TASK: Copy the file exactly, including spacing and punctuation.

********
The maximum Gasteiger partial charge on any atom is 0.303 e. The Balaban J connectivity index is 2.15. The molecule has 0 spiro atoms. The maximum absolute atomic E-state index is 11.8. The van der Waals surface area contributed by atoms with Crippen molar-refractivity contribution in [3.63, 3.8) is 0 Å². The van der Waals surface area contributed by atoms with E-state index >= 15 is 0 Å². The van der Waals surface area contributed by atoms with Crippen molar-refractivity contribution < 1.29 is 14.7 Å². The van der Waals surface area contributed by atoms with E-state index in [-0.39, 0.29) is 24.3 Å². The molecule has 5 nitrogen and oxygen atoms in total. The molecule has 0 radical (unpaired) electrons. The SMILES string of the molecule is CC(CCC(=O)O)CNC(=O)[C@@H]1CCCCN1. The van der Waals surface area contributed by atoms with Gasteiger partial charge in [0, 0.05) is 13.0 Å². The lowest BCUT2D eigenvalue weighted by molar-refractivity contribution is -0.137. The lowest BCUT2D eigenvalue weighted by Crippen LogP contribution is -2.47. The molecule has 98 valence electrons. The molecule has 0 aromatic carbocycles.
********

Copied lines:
The maximum Gasteiger partial charge on any atom is 0.303 e. The Balaban J connectivity index is 2.15. The molecule has 0 spiro atoms. The maximum absolute atomic E-state index is 11.8. The van der Waals surface area contributed by atoms with Crippen molar-refractivity contribution in [3.63, 3.8) is 0 Å². The van der Waals surface area contributed by atoms with E-state index >= 15 is 0 Å². The van der Waals surface area contributed by atoms with Crippen molar-refractivity contribution < 1.29 is 14.7 Å². The van der Waals surface area contributed by atoms with E-state index in [-0.39, 0.29) is 24.3 Å². The molecule has 5 nitrogen and oxygen atoms in total. The molecule has 0 radical (unpaired) electrons. The SMILES string of the molecule is CC(CCC(=O)O)CNC(=O)[C@@H]1CCCCN1. The van der Waals surface area contributed by atoms with Gasteiger partial charge in [0, 0.05) is 13.0 Å². The lowest BCUT2D eigenvalue weighted by molar-refractivity contribution is -0.137. The lowest BCUT2D eigenvalue weighted by Crippen LogP contribution is -2.47. The molecule has 98 valence electrons. The molecule has 0 aromatic carbocycles.